- Overview of Live Oak Bank
- The Nitty-Gritty of Financing an Acquisition
- Things to Know Before Acquiring a Firm
Connect with Shannon Hay
Meet with Shannon Hay
Shannon Hay is the vice president of lending for accounting and tax professionals nationwide at Live Oak Bank. We got connected with Shannon through Gretl Siler, a Growing Your Firm Podcast guest who is a pro at acquiring accounting firms and uses Live Oak Bank to finance her purchases.
Today, he is joining the podcast to talk about the best practices for financing when acquiring a firm.
Overview of Live Oak Bank
Live Oak Bank focuses on industry-specific lending and is the largest lender in the country for SBA and lately, they have been using the expansion lift model.
Shannon specializes in loans for accounting, tax, bookkeeping, and other similar businesses. Right now, Live Oak Bank is growing vertical so there is a lot more added volume, meaning loan sizes are increasing over time. Today, on average, loans are about $1 million and are still trending upward with the help of the SBA program.
The SBA program has been around for a while but is seeing an uptick since the start of the pandemic. It’s typically used for goodwill-type acquisitions with a limited amount of collateral and a third party will come in and establish value to determine the amount of the loan. Live Oak Bank will lend up to 100% of the purchase price if deals are right and expansion is good.
32 Free Accounting Workflow Templates & Checklists
The Nitty-Gritty of Financing an Acquisition
To get the full 100%-of-purchase loan, you typically need to be a large firm buying a smaller firm and not a first-time buyer. The 100% will also only come after both firms have been evaluated.
Once you’ve received approval for the loan, you’ll need to make a down payment. Down payments require a 10% equity injection and come in the form of:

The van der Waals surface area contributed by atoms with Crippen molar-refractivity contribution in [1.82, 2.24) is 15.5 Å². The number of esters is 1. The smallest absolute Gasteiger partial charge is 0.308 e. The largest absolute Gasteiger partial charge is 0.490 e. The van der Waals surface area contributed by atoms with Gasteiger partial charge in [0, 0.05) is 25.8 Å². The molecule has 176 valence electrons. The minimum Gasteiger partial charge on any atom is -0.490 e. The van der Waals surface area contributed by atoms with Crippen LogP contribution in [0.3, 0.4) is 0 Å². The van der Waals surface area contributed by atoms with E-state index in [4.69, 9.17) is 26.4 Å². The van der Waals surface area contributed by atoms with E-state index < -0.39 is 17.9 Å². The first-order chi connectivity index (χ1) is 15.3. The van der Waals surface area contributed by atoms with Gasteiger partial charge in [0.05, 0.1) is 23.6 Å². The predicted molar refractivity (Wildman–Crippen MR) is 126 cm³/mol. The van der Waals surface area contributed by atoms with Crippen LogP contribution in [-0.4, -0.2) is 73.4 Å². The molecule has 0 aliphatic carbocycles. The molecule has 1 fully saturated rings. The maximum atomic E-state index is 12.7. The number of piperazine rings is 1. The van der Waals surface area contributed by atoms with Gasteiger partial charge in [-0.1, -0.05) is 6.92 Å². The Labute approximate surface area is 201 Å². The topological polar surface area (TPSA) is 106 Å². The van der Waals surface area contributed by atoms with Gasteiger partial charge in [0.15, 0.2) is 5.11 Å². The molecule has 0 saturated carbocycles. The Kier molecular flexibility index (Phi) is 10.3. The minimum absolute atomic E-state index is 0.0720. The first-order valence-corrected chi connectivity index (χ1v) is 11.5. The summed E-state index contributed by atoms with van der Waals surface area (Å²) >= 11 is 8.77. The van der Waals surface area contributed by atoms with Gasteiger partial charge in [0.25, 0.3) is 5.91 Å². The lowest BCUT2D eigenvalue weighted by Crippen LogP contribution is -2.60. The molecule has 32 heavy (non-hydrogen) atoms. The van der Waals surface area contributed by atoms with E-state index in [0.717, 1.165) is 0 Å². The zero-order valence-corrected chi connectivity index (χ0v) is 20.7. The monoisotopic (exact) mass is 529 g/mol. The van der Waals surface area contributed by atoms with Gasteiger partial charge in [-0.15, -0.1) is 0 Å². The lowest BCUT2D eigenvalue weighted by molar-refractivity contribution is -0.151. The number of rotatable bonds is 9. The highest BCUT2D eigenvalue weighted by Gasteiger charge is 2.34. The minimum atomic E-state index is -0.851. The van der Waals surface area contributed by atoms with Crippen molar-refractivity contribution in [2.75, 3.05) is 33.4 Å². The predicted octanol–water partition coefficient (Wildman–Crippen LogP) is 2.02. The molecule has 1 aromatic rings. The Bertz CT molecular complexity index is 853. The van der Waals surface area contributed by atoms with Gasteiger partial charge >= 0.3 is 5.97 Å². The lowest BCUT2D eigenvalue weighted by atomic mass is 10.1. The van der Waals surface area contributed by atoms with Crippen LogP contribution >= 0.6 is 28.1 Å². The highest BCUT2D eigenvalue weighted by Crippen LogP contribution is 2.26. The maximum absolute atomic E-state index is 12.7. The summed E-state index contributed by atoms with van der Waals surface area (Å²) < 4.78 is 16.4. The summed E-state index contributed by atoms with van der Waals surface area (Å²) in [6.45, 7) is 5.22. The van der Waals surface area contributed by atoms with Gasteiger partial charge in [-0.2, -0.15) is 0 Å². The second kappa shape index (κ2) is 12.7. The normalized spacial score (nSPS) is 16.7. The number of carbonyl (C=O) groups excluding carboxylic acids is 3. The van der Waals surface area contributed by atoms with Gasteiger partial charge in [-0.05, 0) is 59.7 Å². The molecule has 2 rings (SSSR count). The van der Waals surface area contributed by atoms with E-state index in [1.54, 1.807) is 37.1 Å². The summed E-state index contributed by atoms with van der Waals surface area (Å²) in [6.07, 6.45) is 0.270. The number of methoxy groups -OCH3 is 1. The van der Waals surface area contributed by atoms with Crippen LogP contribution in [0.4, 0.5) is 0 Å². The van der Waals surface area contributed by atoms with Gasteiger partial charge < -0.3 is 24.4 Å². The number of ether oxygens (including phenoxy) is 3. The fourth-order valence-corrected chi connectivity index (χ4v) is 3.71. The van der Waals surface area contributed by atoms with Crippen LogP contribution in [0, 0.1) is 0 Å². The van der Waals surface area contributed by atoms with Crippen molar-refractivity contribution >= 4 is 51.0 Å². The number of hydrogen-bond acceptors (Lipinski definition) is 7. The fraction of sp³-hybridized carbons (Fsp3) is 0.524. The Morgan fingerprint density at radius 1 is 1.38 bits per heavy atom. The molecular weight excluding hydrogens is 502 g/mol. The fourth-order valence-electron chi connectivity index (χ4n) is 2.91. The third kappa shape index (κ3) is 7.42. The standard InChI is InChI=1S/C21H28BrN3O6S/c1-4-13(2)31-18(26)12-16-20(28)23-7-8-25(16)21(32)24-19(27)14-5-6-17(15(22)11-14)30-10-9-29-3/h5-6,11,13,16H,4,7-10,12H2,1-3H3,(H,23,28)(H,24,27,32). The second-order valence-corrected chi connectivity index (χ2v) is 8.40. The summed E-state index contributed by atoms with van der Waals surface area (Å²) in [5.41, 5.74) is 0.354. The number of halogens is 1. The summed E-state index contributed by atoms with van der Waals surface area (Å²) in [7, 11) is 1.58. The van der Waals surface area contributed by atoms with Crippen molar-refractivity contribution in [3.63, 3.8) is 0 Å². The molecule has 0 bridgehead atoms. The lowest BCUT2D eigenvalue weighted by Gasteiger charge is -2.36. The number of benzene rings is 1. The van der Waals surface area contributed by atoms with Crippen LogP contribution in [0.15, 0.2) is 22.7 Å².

- Equity in the existing firm
- A gift
- Lean into seller for up to 5% as long as the seller is put on full standby with an SBA loan
Recently, seller assists have decreased and cooperative transition models have become more common.
How to get a loan:
You’ll first have to start with a letter of intent to help Live Oak Bank understand the purchase price. From there it will be valued and a loan will be given up to the amount of the valuation amount. Usually, firms will then leverage their existing firm into the new one to help with financing. With this approach, they could technically finance the loan with no money down, however, more often than not, there will be a “good-faith” deposit – it’s a matter of preference.
As far as repayment options go, the SBA is set at a 10-year term with a single-digit rate, never over 6%. The rate is dependent on the risk, so a lower risk means a lower rate. There is no prepayment and borrowers will need to factor in the closing costs, legal costs, and cost of evaluations. The SBA also includes a 3% fee, however, all of these additional costs can be factored into the cost of the loan.
Things to Know Before Acquiring a Firm
Quick tip from David: Don’t break what you buy, after acquiring the firm, you should have enough cash flow to cover the cost without changing a thing in the merger.
Shannon agreed and added the importance of not changing the front office. The front office is the face of your firm and you will benefit much more from changing the back office.
He also mentioned that the SBA has the lowest interest rate and is the fastest way to get a loan, however, depending on the way your business is structured, you may benefit from taking a different approach.
If you are interested in acquiring a firm, be sure the opportunity is there and you’ve studied the market. Currently, the marketing is trending towards fully remote firms, so that is a great place to start.
Even in the wake of the pandemic, business for Shannon has been busier than ever. There are plenty of buyers and sellers and he is beginning to notice that structure drives value.
Note: Check out this podcast for more about covid’s impact on accounting firm acquisitions!
Shannon went into more detail about the nitty-gritty of financing an accounting firm acquisition and important things to know before making the purchase in the podcast, so be sure to listen to the full episode above!